• A large trial found that 1g/day taken prophylactically during cold and flu season prevented the drop in leukocytes (white blood cells) that occurs and decreased the severity of common cold symptoms (6). So if you do get sick the symptoms aren't as intense. This can be continued while under the weather as well.

  • Vitamin C is found in bell peppers, kiwis, oranges, strawberries and cruciferous vegetables


  • Zinc supplementation was shown to decrease the symptom duration and severity score of the common cold (7) . Cold and flus are shorter and have less symptoms.

  • Up your dietary zinc intake by eating more red meat, seafood, pumpkin seeds, beans and lentils

Herbal Medicine

  • There are many botanical herbs that are effective in both preventing and treating a cold or flu. Some common herbs used are: Echinacea, Astragalus, Reishi, Licorice and Andrographis.

  • Tip: A naturopath can prescribe an individualized tincture for you that matches your unique immune needs or your cold symptoms (eg. viral bronchitis versus a bacterial infection like strep throat)

At-Home Remedies for Cold and Flu

  1. Immune-boosting shower – If you don’t have enough time to do a full steam inhalation try adding a few drops of antimicrobial essential oils to your shower for an invigorating experience. Eucalyptus and rosemary are great oils to use. The heat in the shower will diffuse the scent.

  2. Steam Inhalation – Add a few drops of Eucalyptus or Lavendar essential oil to a large bowl of boiled water (I use a large metal bowl). Put your face over top of the bowl to inhale the aromas. Caution: This will be hot and the vapours may be initially strong. While doing this, drape a towel over top of your head to create a steam chamber. With eyes closed, inhale the vapours for 5-10 minutes. Added benefit: This feels like a skin facial as well!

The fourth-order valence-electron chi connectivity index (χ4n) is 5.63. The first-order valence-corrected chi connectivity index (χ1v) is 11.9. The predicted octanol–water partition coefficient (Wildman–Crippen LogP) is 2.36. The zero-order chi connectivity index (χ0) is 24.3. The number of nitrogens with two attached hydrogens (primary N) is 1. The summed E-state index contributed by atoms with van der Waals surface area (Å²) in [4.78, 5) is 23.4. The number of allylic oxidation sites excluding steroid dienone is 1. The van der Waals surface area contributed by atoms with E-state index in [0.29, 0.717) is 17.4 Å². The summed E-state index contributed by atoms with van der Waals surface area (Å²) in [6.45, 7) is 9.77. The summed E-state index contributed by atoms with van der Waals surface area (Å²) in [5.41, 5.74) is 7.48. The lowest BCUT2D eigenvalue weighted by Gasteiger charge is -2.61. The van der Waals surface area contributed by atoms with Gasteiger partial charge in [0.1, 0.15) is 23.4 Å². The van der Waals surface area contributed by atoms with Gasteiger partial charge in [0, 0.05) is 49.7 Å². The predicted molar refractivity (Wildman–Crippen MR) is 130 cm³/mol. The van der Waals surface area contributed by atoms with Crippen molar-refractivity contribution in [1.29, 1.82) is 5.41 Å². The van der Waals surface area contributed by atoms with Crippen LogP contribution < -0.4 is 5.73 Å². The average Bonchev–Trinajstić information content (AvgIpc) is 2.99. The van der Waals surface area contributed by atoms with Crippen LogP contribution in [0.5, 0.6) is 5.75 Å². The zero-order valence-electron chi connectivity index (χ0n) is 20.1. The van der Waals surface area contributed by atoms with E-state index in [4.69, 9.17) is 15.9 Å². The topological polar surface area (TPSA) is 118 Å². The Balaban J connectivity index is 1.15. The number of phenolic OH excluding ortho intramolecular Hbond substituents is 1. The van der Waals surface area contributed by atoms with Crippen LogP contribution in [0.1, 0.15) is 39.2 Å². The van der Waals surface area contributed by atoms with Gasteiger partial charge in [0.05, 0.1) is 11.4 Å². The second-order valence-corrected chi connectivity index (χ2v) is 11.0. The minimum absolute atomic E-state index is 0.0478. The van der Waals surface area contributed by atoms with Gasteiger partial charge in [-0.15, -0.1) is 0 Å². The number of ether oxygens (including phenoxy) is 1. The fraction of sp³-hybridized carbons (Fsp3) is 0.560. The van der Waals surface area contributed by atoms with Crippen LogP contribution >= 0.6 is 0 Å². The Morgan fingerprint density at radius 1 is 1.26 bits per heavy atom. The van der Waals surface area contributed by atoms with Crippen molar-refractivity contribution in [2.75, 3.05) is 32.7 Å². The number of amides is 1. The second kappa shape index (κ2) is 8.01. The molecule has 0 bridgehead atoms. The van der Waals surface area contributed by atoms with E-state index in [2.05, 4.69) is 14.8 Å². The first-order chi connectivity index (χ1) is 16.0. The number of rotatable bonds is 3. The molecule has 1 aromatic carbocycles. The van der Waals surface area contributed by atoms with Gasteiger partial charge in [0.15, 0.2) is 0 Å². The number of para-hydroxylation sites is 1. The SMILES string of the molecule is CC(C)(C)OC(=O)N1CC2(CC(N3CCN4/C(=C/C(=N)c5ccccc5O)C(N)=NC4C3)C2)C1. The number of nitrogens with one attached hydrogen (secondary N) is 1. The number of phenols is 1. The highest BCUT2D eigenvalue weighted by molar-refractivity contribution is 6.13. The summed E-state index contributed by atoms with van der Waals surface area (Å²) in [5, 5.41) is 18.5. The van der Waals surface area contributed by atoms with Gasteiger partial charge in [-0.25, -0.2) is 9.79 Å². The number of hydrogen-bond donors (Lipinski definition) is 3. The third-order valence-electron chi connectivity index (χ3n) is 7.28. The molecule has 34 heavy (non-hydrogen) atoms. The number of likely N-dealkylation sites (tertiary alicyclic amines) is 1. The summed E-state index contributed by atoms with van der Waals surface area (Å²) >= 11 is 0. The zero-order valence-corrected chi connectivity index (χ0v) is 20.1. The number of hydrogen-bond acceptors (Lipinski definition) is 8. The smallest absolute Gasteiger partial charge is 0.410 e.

3. Bone broth - Add meat bones to a crock pot (chicken, turkey or beef). Add in chopped celery, carrots, garlic cloves and onions. Season with salt and pepper and any other herbs. Add 1 tsp of vinegar. Fill pot with water to cover the contents. Slow cook for atleast 8 hours to get the most collagen. Once finished remove vegetables and bones. Pour broth into mason jars and store in fridge. Heat broth in microwave-safe mug or warm over the stove.

  4. Garlic, Oregano and Thyme - Use garlic, oregano and thyme in cooking for antimicrobial effects

  5. Herbal honey - Add 1 tsp or garlic to cooked foods, or even to a tsp of honey. For a milder honey elixir, sprinkle with cinammon or honey. This can also help with sore throats.

Would you like to make a customized cold and flu prevention or treatment plan this season? Book in with Dr. Kaitlyn by clicking below the "Book Appointment" button below. Alternatively, you can send an email to for a Free 15 Minute Discovery call.

Yours in health & wellbeing,


1. Sasazuki et al (2006). Effect of vitamin C on common cold: randomized controlled trial. Eur J Clin Nutr.

2. Schmidt & Zirkler (2011). Dietary efficacy of a micronutrient combination in patients with recurrent upper respiratory tract infections. Results of a placebo-controlled double-blind study. MMW Fortschr Med

3. Sirbe et al (2022). An Update on the Effects of Vitamin D on the Immune System and Autoimmune Diseases. Review. Int J Mol Sci.

4. Quick (2015). Cochrane Commentary: Probiotics for Prevention of Acute Upper Respiratory Infection. Explore (NY).

5. Karsch-Volk et al (2015). Echinacea for preventing and treating common cold. JAMA

6. Anderson et al (1972). Vitamin C and the common cold: a double blind trial. Can Med Assoc J.

7. Al-Nakib et al (1987). Prophylaxis and treatment of rhinovirus colds with zinc gluconate lozenges. J Antimicrob Chemother.